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Statement: Scotland - After the Referendum
19 September 2014
The Scots have exercised their right to self-determination and have chosen to remain in the UK. We argued at the time that that offered the best terrain on which the re-composition of the working class could take place. However the outcome of the Scot's vote will resonate for a long time to come in Britain, Ireland and in Europe also.
There remains an urgent need to clarify the issues that arose in the referendum campaign. The class struggle will not take a holiday and many attacks on workers are still to come.
It must be accepted that the Yes camp had all the fun. The had the romance of the Braveheart myth and strong mobilizations of young people and of sizeable sections of the working class. They were able to point to the reactionaries in the No camp, including the sectarian reactionaries of the Orange Order. They expressed a very deep hatred of the Tories and a growing anger at a corrupt and decaying Labour Party.
The "Better Together" campaign was a gift to the independence movement. Not only did Labour join organizationally with the Tories and Lib Dems, it joined politically in a campaign of threats and fear tactics, allying with sections of big business and banks and bigging up the role of Scotland in various joint wars and imperialist adventures.
The only sub-text that Labour advanced was that there was no need for independence. Ed Millibrand would be elected at the next election and his austerity programme would be better than that of the Coalition.
As a result the working class in Scotland were presented with a choice between the promises of the SNP - the promise that independence under a capitalist government would meet their needs - and a reactionary and corrupt alliance. Under the circumstances the wonder is that the yes campaign lost!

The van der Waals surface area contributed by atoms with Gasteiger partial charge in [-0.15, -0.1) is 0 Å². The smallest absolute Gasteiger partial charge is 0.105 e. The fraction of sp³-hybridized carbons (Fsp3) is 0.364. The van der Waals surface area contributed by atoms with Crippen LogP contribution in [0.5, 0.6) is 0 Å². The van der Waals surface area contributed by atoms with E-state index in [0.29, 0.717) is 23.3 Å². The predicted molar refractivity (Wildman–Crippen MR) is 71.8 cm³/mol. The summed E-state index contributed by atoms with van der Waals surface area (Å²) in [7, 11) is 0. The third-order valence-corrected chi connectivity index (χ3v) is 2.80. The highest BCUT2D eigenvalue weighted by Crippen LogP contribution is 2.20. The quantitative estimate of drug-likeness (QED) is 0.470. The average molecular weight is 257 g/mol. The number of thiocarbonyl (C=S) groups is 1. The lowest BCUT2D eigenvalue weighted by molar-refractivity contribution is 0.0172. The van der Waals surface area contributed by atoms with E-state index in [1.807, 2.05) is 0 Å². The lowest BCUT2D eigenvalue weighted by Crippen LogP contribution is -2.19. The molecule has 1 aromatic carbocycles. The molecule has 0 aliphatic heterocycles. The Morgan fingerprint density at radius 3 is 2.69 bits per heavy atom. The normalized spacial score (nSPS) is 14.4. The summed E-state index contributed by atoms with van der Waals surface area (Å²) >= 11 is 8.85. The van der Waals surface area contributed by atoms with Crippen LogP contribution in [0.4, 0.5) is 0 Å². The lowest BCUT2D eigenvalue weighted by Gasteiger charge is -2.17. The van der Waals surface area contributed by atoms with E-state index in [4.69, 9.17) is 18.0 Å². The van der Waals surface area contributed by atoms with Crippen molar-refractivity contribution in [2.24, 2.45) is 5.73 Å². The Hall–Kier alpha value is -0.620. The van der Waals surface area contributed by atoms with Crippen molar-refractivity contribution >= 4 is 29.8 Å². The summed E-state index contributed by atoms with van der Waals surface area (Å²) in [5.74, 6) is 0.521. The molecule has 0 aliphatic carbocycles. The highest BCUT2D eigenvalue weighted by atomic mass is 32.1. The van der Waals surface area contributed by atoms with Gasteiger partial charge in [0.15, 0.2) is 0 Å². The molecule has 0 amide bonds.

We hold strongly to the view that the majority of socialists capitulated to nationalism. Alex Salmond often appeared to be the equivalent of Patrick Pearse, when he more closely resembled Bertie Ahern. The majority of both Scots and English groups argued that an independent Scotland would, by itself, become a bulwark against austerity without any need for an independent working class movement organized in opposition to the SNP capitalists. Yet again they grabbed the coat tails of a largely spontaneous movement, believing that such a movement, without any structure of class politics, can provide a way of moving forward.
In contrast our own organization argued in the Irish struggle that the workers should organize independently in support of a workers republic. Indeed we argued that such organization was a precondition to a successful struggle!
We are now in a very dangerous situation. We have a movement of youth and workers filled with burning resentment but with no political focus other than nationalism, yet the issues of austerity and class oppression are issues across Britain. The left, having avoided socialist demands in the referendum, would need to move quickly if the movement is not to dissipate.
Cameron, having promised "devo max" to Scotland, has now linked the promise to increased localism across the UK. We believe that the proposals that emerge will be thoroughly reactionary - for example, restrictions on the rights of Scots MPs, support for English nationalism and allowing the local Stormont assembly to lower corporation tax by transferring part of the social budget to subsidise transnational companies.
Our own position on the debate led to a great deal of hyperbole from other organizations. One group seemed to believe that the statement negated almost five decades of opposition to British imperialism in Ireland.
Some comrades and supporters of our organization also expressed dismay and disagreement.
We look forward to analysing the repercussions of the independence and to debating with and answering our critics.
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